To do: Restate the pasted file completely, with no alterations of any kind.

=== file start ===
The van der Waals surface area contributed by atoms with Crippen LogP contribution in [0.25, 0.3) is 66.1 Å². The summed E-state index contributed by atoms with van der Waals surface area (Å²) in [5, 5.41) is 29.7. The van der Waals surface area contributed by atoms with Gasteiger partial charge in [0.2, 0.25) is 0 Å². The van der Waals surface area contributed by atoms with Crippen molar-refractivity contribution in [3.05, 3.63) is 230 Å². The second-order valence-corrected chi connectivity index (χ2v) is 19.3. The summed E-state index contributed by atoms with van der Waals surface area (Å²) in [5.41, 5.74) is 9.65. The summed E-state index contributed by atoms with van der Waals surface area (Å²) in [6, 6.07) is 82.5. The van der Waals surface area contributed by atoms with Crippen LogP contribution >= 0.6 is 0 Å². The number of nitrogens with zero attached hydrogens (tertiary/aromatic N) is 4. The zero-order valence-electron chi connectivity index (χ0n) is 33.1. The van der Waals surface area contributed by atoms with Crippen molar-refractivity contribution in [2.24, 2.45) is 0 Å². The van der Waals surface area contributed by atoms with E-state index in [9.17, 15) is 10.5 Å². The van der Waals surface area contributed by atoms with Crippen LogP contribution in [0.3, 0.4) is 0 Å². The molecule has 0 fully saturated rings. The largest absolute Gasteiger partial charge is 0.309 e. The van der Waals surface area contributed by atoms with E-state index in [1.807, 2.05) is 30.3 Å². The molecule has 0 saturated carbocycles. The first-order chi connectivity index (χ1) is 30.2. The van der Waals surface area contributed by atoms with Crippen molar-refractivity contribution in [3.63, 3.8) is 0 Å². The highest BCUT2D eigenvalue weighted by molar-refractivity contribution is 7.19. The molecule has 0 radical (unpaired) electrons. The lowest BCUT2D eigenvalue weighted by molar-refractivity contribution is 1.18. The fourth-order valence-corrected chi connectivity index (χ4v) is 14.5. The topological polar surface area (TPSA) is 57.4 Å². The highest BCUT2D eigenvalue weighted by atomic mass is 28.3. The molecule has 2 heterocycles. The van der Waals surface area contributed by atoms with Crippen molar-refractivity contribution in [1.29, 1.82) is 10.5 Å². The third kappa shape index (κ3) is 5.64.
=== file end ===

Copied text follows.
The van der Waals surface area contributed by atoms with Crippen LogP contribution in [0.25, 0.3) is 66.1 Å². The summed E-state index contributed by atoms with van der Waals surface area (Å²) in [5, 5.41) is 29.7. The van der Waals surface area contributed by atoms with Gasteiger partial charge in [0.2, 0.25) is 0 Å². The van der Waals surface area contributed by atoms with Crippen molar-refractivity contribution in [3.05, 3.63) is 230 Å². The second-order valence-corrected chi connectivity index (χ2v) is 19.3. The summed E-state index contributed by atoms with van der Waals surface area (Å²) in [5.41, 5.74) is 9.65. The summed E-state index contributed by atoms with van der Waals surface area (Å²) in [6, 6.07) is 82.5. The van der Waals surface area contributed by atoms with Crippen LogP contribution >= 0.6 is 0 Å². The number of nitrogens with zero attached hydrogens (tertiary/aromatic N) is 4. The zero-order valence-electron chi connectivity index (χ0n) is 33.1. The van der Waals surface area contributed by atoms with Crippen molar-refractivity contribution in [2.24, 2.45) is 0 Å². The van der Waals surface area contributed by atoms with E-state index in [9.17, 15) is 10.5 Å². The van der Waals surface area contributed by atoms with Crippen LogP contribution in [0.3, 0.4) is 0 Å². The molecule has 0 fully saturated rings. The largest absolute Gasteiger partial charge is 0.309 e. The van der Waals surface area contributed by atoms with E-state index in [1.807, 2.05) is 30.3 Å². The molecule has 0 saturated carbocycles. The first-order chi connectivity index (χ1) is 30.2. The van der Waals surface area contributed by atoms with Crippen molar-refractivity contribution in [3.63, 3.8) is 0 Å². The highest BCUT2D eigenvalue weighted by molar-refractivity contribution is 7.19. The molecule has 0 radical (unpaired) electrons. The lowest BCUT2D eigenvalue weighted by molar-refractivity contribution is 1.18. The fourth-order valence-corrected chi connectivity index (χ4v) is 14.5. The topological polar surface area (TPSA) is 57.4 Å². The highest BCUT2D eigenvalue weighted by atomic mass is 28.3. The molecule has 2 heterocycles. The van der Waals surface area contributed by atoms with Crippen molar-refractivity contribution in [1.29, 1.82) is 10.5 Å². The third kappa shape index (κ3) is 5.64.